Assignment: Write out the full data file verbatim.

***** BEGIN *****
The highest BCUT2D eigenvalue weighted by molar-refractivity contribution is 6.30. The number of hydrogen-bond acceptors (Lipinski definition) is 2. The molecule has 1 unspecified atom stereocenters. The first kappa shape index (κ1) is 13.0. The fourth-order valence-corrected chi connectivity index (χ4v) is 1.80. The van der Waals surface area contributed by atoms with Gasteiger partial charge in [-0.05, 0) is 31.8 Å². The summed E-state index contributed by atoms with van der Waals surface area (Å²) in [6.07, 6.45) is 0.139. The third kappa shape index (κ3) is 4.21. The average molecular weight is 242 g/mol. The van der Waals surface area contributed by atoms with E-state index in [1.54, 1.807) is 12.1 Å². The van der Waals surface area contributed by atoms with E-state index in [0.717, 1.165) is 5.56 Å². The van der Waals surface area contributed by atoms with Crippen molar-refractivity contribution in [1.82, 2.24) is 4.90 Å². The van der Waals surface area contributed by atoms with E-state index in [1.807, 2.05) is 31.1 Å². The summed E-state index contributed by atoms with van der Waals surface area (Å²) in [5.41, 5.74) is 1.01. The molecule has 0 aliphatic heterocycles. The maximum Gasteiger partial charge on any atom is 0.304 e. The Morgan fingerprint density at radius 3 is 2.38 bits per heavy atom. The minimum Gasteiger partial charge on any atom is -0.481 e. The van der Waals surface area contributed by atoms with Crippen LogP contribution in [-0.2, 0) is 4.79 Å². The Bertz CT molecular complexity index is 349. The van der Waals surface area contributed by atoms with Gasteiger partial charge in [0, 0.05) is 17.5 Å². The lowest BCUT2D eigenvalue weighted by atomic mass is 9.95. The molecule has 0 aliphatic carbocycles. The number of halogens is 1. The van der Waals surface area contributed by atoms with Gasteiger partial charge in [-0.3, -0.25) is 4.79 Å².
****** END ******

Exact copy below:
The highest BCUT2D eigenvalue weighted by molar-refractivity contribution is 6.30. The number of hydrogen-bond acceptors (Lipinski definition) is 2. The molecule has 1 unspecified atom stereocenters. The first kappa shape index (κ1) is 13.0. The fourth-order valence-corrected chi connectivity index (χ4v) is 1.80. The van der Waals surface area contributed by atoms with Gasteiger partial charge in [-0.05, 0) is 31.8 Å². The summed E-state index contributed by atoms with van der Waals surface area (Å²) in [6.07, 6.45) is 0.139. The third kappa shape index (κ3) is 4.21. The average molecular weight is 242 g/mol. The van der Waals surface area contributed by atoms with E-state index in [1.54, 1.807) is 12.1 Å². The van der Waals surface area contributed by atoms with E-state index in [0.717, 1.165) is 5.56 Å². The van der Waals surface area contributed by atoms with Crippen molar-refractivity contribution in [1.82, 2.24) is 4.90 Å². The van der Waals surface area contributed by atoms with E-state index in [1.807, 2.05) is 31.1 Å². The summed E-state index contributed by atoms with van der Waals surface area (Å²) in [5.41, 5.74) is 1.01. The molecule has 0 aliphatic heterocycles. The maximum Gasteiger partial charge on any atom is 0.304 e. The Morgan fingerprint density at radius 3 is 2.38 bits per heavy atom. The minimum Gasteiger partial charge on any atom is -0.481 e. The van der Waals surface area contributed by atoms with Crippen LogP contribution in [-0.2, 0) is 4.79 Å². The Bertz CT molecular complexity index is 349. The van der Waals surface area contributed by atoms with Gasteiger partial charge in [0, 0.05) is 17.5 Å². The lowest BCUT2D eigenvalue weighted by atomic mass is 9.95. The molecule has 0 aliphatic carbocycles. The number of halogens is 1. The van der Waals surface area contributed by atoms with Gasteiger partial charge in [-0.3, -0.25) is 4.79 Å².